One heavy metal of significant concern is element 48, cadmium. This element is mostly found in nature as an impurity in zinc ore, but small amounts are scattered throughout soil, seawater, coal, and other mineral deposits. It first became known as an environmental and medical hazard when a disease known as “itai-itai” (literally “it hurts-it hurts”) appeared around the city of Toyama, Japan between the Russo-Japanese war and World War II (roughly 1905-1945). This city was a major center for zinc mining, and the cadmium waste from this process was found to be the cause of the disease.
Dr. Robert Lefkowitz presented the 2013 Matrone Lecture in Biochemistry at NC State University on April 18.
The Department of Molecular and Structural Biochemistry, Biochem Blogs and NC State University present the Matrone Lecture by Dr. Robert Lefkowitz: click here to watch the 2013 Matrone Lecture.
The department held a reception prior to the presentation, and a slideshow of the reception is shown below.
This blog will review two recent publications that explore environmentally friendly advances in biotechnology by exploiting halophilic organisms from the family Halobacteriaceae. Halophiles are found in all kingdoms of life. They employ two different survival mechanisms to cope with their typically inhospitable environment. The first strategy, ‘organic solutes in,’ excludes external salt from the cytoplasm, and synthesizes osmolytes to balance the turgor pressure with the
environment. The second survival mechanism, ‘high salt in,’ is less common, and requires that the entire proteome adapt to high salt conditions. Halobacteriaceae consist of members that strictly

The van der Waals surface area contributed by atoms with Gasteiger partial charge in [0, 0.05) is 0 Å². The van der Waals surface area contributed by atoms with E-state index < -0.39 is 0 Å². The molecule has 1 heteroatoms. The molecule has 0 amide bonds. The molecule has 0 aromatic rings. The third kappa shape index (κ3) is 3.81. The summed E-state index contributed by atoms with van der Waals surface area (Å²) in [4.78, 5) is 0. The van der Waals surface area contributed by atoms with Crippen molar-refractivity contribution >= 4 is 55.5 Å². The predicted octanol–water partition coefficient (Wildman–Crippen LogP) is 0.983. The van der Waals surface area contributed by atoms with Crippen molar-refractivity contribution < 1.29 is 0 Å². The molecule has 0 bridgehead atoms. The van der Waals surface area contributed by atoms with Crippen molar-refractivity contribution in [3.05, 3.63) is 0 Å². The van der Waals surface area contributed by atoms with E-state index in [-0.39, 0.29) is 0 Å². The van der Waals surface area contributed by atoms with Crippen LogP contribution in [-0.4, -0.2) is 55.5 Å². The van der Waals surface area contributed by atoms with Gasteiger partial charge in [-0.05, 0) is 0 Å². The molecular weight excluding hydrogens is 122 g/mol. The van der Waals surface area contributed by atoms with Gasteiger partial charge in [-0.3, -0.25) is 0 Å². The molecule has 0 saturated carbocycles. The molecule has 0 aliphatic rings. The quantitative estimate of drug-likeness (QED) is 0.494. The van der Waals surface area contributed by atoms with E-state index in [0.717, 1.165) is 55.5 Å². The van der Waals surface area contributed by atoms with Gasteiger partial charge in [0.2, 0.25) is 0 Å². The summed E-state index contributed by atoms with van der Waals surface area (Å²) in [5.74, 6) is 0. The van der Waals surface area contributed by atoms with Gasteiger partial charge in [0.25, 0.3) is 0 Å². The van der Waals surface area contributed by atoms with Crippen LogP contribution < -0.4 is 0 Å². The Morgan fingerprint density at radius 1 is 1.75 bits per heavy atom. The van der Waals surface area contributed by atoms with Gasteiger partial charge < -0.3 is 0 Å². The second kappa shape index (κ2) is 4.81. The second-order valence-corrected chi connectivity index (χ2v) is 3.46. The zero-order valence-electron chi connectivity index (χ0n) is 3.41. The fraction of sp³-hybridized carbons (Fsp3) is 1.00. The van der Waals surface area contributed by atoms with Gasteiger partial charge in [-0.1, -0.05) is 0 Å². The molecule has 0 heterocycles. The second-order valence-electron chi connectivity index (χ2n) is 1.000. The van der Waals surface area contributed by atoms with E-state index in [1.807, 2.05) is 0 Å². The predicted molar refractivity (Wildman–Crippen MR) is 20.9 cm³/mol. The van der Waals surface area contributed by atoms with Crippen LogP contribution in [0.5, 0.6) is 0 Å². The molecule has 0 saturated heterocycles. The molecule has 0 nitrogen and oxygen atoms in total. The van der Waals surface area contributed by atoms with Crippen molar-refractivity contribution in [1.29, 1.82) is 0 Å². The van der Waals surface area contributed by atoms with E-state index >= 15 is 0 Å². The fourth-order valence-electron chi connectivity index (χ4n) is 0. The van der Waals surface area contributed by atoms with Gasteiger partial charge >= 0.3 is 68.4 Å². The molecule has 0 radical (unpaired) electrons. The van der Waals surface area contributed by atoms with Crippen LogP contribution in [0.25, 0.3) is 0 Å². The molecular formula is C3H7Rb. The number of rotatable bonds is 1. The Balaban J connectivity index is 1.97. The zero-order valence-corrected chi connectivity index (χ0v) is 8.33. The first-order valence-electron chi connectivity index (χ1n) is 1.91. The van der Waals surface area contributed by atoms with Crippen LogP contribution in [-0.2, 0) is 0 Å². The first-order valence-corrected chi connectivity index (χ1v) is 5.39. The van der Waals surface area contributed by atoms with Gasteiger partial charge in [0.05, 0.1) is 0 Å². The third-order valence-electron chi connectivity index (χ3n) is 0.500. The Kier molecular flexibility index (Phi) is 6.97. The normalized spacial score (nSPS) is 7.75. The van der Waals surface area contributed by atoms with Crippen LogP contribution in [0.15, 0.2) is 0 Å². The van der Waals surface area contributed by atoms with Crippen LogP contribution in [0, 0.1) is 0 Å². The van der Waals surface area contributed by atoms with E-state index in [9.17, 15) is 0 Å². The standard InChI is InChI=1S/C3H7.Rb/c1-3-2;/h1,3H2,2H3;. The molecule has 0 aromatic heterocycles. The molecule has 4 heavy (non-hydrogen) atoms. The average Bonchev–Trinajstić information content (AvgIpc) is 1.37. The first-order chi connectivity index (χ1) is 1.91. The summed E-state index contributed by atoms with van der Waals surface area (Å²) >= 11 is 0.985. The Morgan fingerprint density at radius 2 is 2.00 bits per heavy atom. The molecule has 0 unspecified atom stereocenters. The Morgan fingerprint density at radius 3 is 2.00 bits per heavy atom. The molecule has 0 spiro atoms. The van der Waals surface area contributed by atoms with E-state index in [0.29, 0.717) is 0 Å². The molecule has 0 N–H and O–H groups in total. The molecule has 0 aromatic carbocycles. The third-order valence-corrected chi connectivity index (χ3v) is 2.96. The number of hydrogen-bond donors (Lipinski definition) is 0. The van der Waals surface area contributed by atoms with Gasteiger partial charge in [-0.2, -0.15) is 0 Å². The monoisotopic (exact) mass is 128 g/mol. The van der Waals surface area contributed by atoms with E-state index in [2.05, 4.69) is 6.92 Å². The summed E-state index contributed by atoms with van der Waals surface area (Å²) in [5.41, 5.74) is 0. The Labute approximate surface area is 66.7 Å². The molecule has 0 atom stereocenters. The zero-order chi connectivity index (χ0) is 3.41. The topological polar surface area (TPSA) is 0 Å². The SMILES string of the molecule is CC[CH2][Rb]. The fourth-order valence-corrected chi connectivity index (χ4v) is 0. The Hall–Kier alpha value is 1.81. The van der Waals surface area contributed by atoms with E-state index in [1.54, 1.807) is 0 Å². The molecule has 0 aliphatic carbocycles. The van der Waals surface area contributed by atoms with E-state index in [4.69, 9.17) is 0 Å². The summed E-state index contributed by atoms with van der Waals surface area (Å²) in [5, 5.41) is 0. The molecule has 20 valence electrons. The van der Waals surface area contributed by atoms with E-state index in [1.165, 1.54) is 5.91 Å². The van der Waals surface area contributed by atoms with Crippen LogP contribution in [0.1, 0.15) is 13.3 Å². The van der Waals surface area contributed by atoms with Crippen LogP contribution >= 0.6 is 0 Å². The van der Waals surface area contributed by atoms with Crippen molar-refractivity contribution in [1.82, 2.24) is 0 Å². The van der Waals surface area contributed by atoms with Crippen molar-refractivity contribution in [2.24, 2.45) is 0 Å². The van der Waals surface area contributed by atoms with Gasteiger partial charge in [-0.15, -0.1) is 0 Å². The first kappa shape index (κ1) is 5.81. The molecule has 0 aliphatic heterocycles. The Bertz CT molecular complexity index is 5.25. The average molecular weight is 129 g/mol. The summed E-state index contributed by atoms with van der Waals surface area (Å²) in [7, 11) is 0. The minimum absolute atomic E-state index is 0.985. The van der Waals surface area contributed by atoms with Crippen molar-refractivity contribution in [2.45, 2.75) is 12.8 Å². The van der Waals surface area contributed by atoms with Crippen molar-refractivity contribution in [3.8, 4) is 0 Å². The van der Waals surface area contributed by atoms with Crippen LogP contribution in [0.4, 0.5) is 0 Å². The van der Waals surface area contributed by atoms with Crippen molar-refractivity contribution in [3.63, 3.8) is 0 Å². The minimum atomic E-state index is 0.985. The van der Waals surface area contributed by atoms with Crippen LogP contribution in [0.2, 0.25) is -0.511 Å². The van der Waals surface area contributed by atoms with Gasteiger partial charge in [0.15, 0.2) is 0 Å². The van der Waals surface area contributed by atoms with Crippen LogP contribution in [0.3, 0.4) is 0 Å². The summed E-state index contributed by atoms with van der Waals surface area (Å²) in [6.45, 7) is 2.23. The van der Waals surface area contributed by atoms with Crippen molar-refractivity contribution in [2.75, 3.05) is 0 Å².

use the second strategy. The similarity between the two papers ends there, but each approach is
interesting in its own right.
In the first paper (1), they characterize β-galactosidase (bga gene) from the recently discovered polyextremophile, Halorubrum lacusprofundi, and assess it for potential use as an extremozyme. β-galactosidase is involved in the breakdown of β-galactosides into monosaccharides. It is noted for its use in production of lactose free milk. However, it is assumed that lactose is not typically available in H. lacusprofundi’s environment, and the bga gene is found clustered with other genes that suggest their role is in the breakdown of plant polymers.
Graduate student Annette Bodenheimer and Dr. Meilleur participated in an Integrative Graduate Education and Research Traineeship (IGERT) workshop in neutron scattering conducted at the Oak Ridge National Laboratory Spallation Neutron Source, February 25 through March 1. The workshop educated graduate students in the benefits of neutron scattering in (1) biological macromolecules and biomaterials, (2) the structure and dynamics of strongly correlated electronic materials, and (3) the design of artificial nanoscale materials.